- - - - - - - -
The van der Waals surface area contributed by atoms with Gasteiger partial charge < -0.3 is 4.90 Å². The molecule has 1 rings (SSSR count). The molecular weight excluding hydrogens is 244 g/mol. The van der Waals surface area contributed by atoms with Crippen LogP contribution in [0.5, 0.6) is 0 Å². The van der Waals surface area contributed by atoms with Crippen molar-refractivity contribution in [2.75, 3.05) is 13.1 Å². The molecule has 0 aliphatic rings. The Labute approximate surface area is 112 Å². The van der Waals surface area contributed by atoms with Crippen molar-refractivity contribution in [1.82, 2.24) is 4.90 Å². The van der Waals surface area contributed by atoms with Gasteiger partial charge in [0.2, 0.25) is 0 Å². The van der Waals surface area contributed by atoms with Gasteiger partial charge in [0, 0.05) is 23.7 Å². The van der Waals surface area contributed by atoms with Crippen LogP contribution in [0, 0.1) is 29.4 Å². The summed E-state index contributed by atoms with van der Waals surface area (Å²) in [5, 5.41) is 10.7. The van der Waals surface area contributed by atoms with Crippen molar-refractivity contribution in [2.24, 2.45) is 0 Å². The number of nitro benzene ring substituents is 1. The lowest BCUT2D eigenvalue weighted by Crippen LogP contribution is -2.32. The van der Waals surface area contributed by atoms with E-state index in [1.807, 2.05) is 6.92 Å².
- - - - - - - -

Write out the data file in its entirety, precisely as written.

The van der Waals surface area contributed by atoms with Gasteiger partial charge < -0.3 is 4.90 Å². The molecule has 1 rings (SSSR count). The molecular weight excluding hydrogens is 244 g/mol. The van der Waals surface area contributed by atoms with Crippen LogP contribution in [0.5, 0.6) is 0 Å². The van der Waals surface area contributed by atoms with Crippen molar-refractivity contribution in [2.75, 3.05) is 13.1 Å². The molecule has 0 aliphatic rings. The Labute approximate surface area is 112 Å². The van der Waals surface area contributed by atoms with Crippen molar-refractivity contribution in [1.82, 2.24) is 4.90 Å². The van der Waals surface area contributed by atoms with Gasteiger partial charge in [0.2, 0.25) is 0 Å². The van der Waals surface area contributed by atoms with Gasteiger partial charge in [0, 0.05) is 23.7 Å². The van der Waals surface area contributed by atoms with Crippen LogP contribution in [0, 0.1) is 29.4 Å². The summed E-state index contributed by atoms with van der Waals surface area (Å²) in [5, 5.41) is 10.7. The van der Waals surface area contributed by atoms with Crippen molar-refractivity contribution in [2.24, 2.45) is 0 Å². The number of nitro benzene ring substituents is 1. The lowest BCUT2D eigenvalue weighted by Crippen LogP contribution is -2.32. The van der Waals surface area contributed by atoms with E-state index in [1.807, 2.05) is 6.92 Å².